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Is poor diet linked to falls for stroke patients?

PUBLISHED: 07:00 09 July 2020 | UPDATED: 07:00 09 July 2020

UEA registered dietitian & Professor of Nutritional Epidemiology Professor Ailsa Welch, UEA research physiotherapist Dr Kath Mares, NNUH stroke consultant Dr Kneale Metcalf, UEA research dietitian Dr Lee Hooper, NNUH dietitians Emma Lines, Kris Howell, Eliza Tassone, Rachael Checkland, Amanda Branford. Picture: NNUH

UEA registered dietitian & Professor of Nutritional Epidemiology Professor Ailsa Welch, UEA research physiotherapist Dr Kath Mares, NNUH stroke consultant Dr Kneale Metcalf, UEA research dietitian Dr Lee Hooper, NNUH dietitians Emma Lines, Kris Howell, Eliza Tassone, Rachael Checkland, Amanda Branford. Picture: NNUH

Archant

More than £12,000 has been awarded to help reduce the number of falls for patients recovering from a stroke.

The Norfolk and Norwich University Hospital and University of East Anglia have launched a year-long research study to examine whether those who have suffered a stroke are more likely to have a subsequent fall due to their diet.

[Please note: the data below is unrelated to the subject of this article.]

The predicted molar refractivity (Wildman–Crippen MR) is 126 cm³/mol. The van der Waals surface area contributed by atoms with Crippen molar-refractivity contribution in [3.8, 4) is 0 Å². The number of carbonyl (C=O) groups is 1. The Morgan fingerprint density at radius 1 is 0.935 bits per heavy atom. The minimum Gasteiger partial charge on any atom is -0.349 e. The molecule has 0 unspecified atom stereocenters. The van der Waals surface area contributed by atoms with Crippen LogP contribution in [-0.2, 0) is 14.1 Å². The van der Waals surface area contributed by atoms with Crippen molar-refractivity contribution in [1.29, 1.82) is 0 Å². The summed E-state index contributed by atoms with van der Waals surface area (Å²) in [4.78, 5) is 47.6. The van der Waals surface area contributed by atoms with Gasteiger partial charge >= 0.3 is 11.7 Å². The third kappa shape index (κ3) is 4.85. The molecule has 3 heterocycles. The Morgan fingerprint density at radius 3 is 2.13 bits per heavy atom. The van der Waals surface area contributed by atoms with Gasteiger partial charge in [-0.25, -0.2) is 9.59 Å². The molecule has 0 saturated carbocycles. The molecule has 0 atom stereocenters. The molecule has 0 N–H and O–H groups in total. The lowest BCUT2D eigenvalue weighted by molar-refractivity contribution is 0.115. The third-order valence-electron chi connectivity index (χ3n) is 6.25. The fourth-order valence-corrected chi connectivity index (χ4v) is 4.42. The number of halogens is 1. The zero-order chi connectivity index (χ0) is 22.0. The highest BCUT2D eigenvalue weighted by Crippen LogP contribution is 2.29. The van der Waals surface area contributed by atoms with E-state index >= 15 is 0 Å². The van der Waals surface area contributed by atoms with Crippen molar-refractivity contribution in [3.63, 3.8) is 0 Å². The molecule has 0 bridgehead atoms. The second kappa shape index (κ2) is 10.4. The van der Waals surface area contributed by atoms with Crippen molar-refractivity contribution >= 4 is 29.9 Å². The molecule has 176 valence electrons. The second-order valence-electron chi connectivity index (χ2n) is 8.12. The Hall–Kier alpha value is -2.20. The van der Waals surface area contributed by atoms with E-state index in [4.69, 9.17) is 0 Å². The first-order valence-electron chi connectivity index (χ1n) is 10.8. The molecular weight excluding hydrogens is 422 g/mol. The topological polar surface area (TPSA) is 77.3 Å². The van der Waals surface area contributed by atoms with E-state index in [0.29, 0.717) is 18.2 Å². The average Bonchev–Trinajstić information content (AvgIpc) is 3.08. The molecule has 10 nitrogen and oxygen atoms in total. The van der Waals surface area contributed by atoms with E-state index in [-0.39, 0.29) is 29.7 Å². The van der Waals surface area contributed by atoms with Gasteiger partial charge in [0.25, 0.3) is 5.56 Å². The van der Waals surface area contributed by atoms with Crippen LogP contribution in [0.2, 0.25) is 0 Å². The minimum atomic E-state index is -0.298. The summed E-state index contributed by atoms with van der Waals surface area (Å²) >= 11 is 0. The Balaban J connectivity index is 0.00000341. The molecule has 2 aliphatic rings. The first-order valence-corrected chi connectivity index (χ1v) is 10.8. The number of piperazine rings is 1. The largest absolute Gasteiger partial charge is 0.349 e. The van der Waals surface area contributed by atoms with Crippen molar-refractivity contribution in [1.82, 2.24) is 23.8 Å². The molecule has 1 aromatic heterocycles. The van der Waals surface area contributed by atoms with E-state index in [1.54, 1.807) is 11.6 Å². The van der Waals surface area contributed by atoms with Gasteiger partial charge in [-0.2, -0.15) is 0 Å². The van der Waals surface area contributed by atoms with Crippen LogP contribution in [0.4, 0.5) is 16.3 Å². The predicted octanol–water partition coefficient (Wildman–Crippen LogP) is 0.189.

Eliza Tassone, part of the neurosciences team at NNUH, is working with dietitians Kris Howell, Emma Lines, Amanda Branford and Rachael Checkland, and stroke consultant Dr Kneale Metcalf, as well as UEA researchers, Physiotherapist Dr Kath Mares and Dietitians Dr Lee Hooper and Prof Ailsa Welch on the project, which received a £12,500 grant from NNUH research capability fund.

She said: “If we find out that poor nutritional status is associated with falls and fractures post-stroke, we’ll be able to provide patients with more targeted nutritional interventions and information to potentially reduce the incidence, preventing further hospital admissions and costs to the NHS.”

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